Frozen Russian Assets and the Reconstruction of Ukraine: Legal Options

2022-06-01 | Asset confiscation, Expert publications

This paper is based on a workshop that brought together a group of academics, practitioners and civil society groups specialising in sanctions, asset confiscation and international law in April 2022. It has also benefitted substantially from feedback provided by multiple experts, including Ben Batros, Jamison Firestone, Dr Tom Grant, Professor Chimène Keitner and Professor Philippa Webb. The authors alone are responsible for any errors and omissions, and they wish to thank everyone who has contributed to this collective effort.

Following Russia’s invasion of Ukraine, a significant amount of assets linked to Russia has been frozen around the world. This reportedly includes approximately US$300 billion in the Russian Central Bank’s foreign currency reserves. The amount of frozen wealth that belongs to Russian state-owned enterprises or private persons, such as so-called oligarchs, is unknown but likely runs into tens of billions of US dollars.

Under international law, Ukraine is entitled to full reparations from Russia for the damage the latter caused. These continue to grow and, according to the Ukrainian government, total over US$600 billion as of late April. But there is no real prospect of Russia honouring this obligation. It has openly acted in defiance of international law, including by disregarding the ruling of the International Court of Justice that ordered that Russia cease its invasion. As a result, frozen Russian property overseas presents the only pool of assets that can realistically be used to compensate Ukraine.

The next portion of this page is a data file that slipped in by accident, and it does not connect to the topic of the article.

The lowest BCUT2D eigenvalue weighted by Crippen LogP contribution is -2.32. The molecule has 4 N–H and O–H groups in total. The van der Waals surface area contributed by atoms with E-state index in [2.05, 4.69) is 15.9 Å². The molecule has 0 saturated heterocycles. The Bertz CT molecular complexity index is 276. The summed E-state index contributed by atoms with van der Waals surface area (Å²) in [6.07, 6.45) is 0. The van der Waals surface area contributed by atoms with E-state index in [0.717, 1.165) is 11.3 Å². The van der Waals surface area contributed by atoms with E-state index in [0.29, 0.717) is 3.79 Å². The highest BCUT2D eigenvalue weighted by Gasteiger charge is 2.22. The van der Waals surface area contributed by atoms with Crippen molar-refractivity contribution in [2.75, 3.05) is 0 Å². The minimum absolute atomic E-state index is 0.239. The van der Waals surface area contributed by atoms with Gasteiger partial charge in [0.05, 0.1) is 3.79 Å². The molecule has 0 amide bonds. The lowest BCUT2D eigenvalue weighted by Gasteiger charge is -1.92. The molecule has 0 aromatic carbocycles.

There is, however, no existing legal framework for doing so. The freezing of the assets means Russia cannot use them, but it does not permit their confiscation or handover to Ukraine. This is notwithstanding the recognition by major sanctioning powers, including the US, EU and UK, that it is desirable for these assets to be disbursed for Ukraine’s benefit. There is therefore a gulf between political aspirations and available legal tools. This exacerbates the risk that the cost of rebuilding Ukraine will fall entirely on Ukrainian and allied nations’ taxpayers, rather than Russia as the aggressor. In the meantime, Ukraine is under severe financial strain as it seeks to continue providing essential services to its population.

There are well-known and formidable legal challenges in the way of converting the temporary freezing of Russia-linked assets into their permanent seizure. State-owned property is shielded from enforcement by sovereign immunity rules. Meanwhile, the confiscation of private property gives rise to constitutional and human rights concerns. The objective of this paper is to present options for resolving these difficulties.

In summary, there appear to be four main options in dealing with frozen Russian assets:

  1. Continued freezing
  2. Confiscation
  3. Private claims
  4. Enforcement of a foreign judgment or international award


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